Memories by the Score shows several sides of John Holt

untitledIn 2014 one of reggae’s most beloved and enduring singers and songwriters left us. In August that year John Holt collapsed on stage during a show and two months later he succumbed to cancer. His musical legacy is vivid and almost difficult to grasp. But reggae powerhouse VP has decided to give it a try on the massive John Holt anthology Memories by the Score, a set collecting 100 (!) songs across five CDs.

John Holt came up via the Jamaican talent circuit in the late 50s and early 60s still in his teens. He soon joined The Paragons – an outfit that became almost the epitome of rocksteady – and together with his bandmates Howard Barrett and Tyrone Evans, John Holt enjoyed massive success with timeless classics like Happy Go Lucky Girl, Only a Smile and The Tide is High, all recorded with rocksteady mastermind Duke Reid.

The Paragons split in the late 60s when Howard Barrett and Tyrone Evans relocated to the U.S. Now John Holt started a long and fruitful career as one of Jamaica’s premiere balladeers with many sultry, often orchestral, love songs. He was an expert at covers – especially interpreting romantic songs – and skilled at penning three minute pop masterpieces. He was also recording lovers rock before the term was even coined. Never saucy or risqué. Always charming and positive.

From the early 70s and onwards he freelanced, but always returned to Bunny Lee; an acclaimed producer and a close friend to John Holt. And Memories by the Score is a Bunny Lee affair – which means no lush string arrangements – with Striker producing around 80 of the cuts. Other producers represented are, for example, Phil Pratt with the eerie Strange Things, Hugh “Redman” James with the digital scorcher Why I Care, Henry “Junjo” Lawes with several roots busters, including the immensely popular Police in Helicopter, and the monumental self-productions Got to Get Away, aka Man Next Door, and Left With a Broken Heart.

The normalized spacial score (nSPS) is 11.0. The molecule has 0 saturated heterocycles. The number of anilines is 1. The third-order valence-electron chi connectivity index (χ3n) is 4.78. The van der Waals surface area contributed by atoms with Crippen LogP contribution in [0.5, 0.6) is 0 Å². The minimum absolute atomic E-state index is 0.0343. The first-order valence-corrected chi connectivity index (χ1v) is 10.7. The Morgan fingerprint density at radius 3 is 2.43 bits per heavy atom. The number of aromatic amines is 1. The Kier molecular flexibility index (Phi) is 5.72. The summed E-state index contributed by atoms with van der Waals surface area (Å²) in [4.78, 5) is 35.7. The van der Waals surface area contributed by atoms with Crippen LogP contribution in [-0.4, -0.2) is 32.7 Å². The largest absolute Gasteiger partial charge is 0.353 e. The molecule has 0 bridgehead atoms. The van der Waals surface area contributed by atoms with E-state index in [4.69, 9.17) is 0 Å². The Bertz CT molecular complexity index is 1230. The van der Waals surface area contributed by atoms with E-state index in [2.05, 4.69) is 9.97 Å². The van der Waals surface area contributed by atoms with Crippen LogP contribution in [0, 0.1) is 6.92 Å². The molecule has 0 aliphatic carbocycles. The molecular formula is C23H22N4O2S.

Over the years John Holt was blamed for recording bland music. Middle of the road stuff targeted at housewives. And there are some truth to that. But I can’t think of any singer or group that have produced albums praised by critics and fans alike for five decades. Every artist has his or hers poorer moments, just as John Holt had on an album like John Holt Goes Disco.

I’m not a huge fan of John Holt’s most sugarcoated side and his velvety covers, but those albums – like 1000 Volts of Holt – and singles – such as the Kris Kristofferson cover Help Me Make it Through the Night – sold like hotcakes in the 70s.

But John Holt wasn’t just the Luther Vandross of reggae. He had several sides and managed to reinvent himself two times. First time was in the mid-70s with the militant Up Park Camp and then again in the early 80s when he suddenly became a cultural warrior working with dancehall renegade Henry Lawes.

During his long career John Holt worked with almost every prolific Jamaican producer – Coxsone Dodd, Alvin Ranglin, Harry Mudie, Prince Buster, Leslie Kong, King Jammy etc – and his own compositions were also covered successfully by other artists. UK punk band The Slits enjoyed a chart triumph with their version of Quiet Place and Blondie conquered the charts in both the U.S. and the UK with their interpretation of The Tide is High. And in the year 2000 – 20 years after Blondie’s version – Atomic Kitten’s cover of The Tide is High climbed to the number one spot on the UK National Chart.

Memories by the Score isn’t the ultimate John Holt experience since it lacks tracks from a few important parts of his career. However, it certainly has enough striking cuts to make it the best John Holt collection on the market as well as a solid overview of how reggae developed from the 60s up until the late 80s.

In 2004 John Holt was well-deservedly awarded the Order of Distinction by the Jamaican government for his contribution to Jamaican music. He has been one of only a few Jamaican artists that have enjoyed lasting success for over five decades and with his timeless music John Holt’s legacy will forever live on.

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